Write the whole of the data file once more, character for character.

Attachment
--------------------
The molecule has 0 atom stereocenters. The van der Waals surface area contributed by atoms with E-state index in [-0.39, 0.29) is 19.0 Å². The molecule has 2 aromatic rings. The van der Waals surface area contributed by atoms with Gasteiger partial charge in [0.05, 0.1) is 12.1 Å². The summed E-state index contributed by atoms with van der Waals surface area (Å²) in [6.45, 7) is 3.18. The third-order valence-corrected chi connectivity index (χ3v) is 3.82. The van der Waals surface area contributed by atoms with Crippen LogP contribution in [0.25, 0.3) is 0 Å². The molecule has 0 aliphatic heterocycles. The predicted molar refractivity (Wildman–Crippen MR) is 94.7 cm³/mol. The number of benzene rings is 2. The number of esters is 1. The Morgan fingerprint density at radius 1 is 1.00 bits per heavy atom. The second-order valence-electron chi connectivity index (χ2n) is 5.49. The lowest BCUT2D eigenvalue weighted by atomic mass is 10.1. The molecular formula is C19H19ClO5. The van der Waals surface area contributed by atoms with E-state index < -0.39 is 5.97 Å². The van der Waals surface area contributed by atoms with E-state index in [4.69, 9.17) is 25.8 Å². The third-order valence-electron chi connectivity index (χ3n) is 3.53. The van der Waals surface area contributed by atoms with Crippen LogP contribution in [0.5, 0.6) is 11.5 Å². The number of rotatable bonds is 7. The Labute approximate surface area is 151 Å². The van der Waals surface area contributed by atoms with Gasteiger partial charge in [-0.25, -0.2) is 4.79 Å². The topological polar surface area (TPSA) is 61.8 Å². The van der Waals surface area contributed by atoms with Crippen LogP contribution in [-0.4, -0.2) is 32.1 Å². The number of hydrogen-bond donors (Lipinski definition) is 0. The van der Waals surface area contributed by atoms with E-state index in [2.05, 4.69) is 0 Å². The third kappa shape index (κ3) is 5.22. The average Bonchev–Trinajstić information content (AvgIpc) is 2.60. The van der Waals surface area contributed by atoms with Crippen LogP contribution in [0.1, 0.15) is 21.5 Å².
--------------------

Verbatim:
The molecule has 0 atom stereocenters. The van der Waals surface area contributed by atoms with E-state index in [-0.39, 0.29) is 19.0 Å². The molecule has 2 aromatic rings. The van der Waals surface area contributed by atoms with Gasteiger partial charge in [0.05, 0.1) is 12.1 Å². The summed E-state index contributed by atoms with van der Waals surface area (Å²) in [6.45, 7) is 3.18. The third-order valence-corrected chi connectivity index (χ3v) is 3.82. The van der Waals surface area contributed by atoms with Crippen LogP contribution in [0.25, 0.3) is 0 Å². The molecule has 0 aliphatic heterocycles. The predicted molar refractivity (Wildman–Crippen MR) is 94.7 cm³/mol. The number of benzene rings is 2. The number of esters is 1. The Morgan fingerprint density at radius 1 is 1.00 bits per heavy atom. The second-order valence-electron chi connectivity index (χ2n) is 5.49. The lowest BCUT2D eigenvalue weighted by atomic mass is 10.1. The molecular formula is C19H19ClO5. The van der Waals surface area contributed by atoms with E-state index < -0.39 is 5.97 Å². The van der Waals surface area contributed by atoms with E-state index in [4.69, 9.17) is 25.8 Å². The third-order valence-electron chi connectivity index (χ3n) is 3.53. The van der Waals surface area contributed by atoms with Crippen LogP contribution in [0.5, 0.6) is 11.5 Å². The number of rotatable bonds is 7. The Labute approximate surface area is 151 Å². The van der Waals surface area contributed by atoms with Gasteiger partial charge in [-0.25, -0.2) is 4.79 Å². The topological polar surface area (TPSA) is 61.8 Å². The van der Waals surface area contributed by atoms with Crippen LogP contribution in [-0.4, -0.2) is 32.1 Å². The number of hydrogen-bond donors (Lipinski definition) is 0. The van der Waals surface area contributed by atoms with E-state index in [2.05, 4.69) is 0 Å². The third kappa shape index (κ3) is 5.22. The average Bonchev–Trinajstić information content (AvgIpc) is 2.60. The van der Waals surface area contributed by atoms with Crippen LogP contribution in [0.1, 0.15) is 21.5 Å².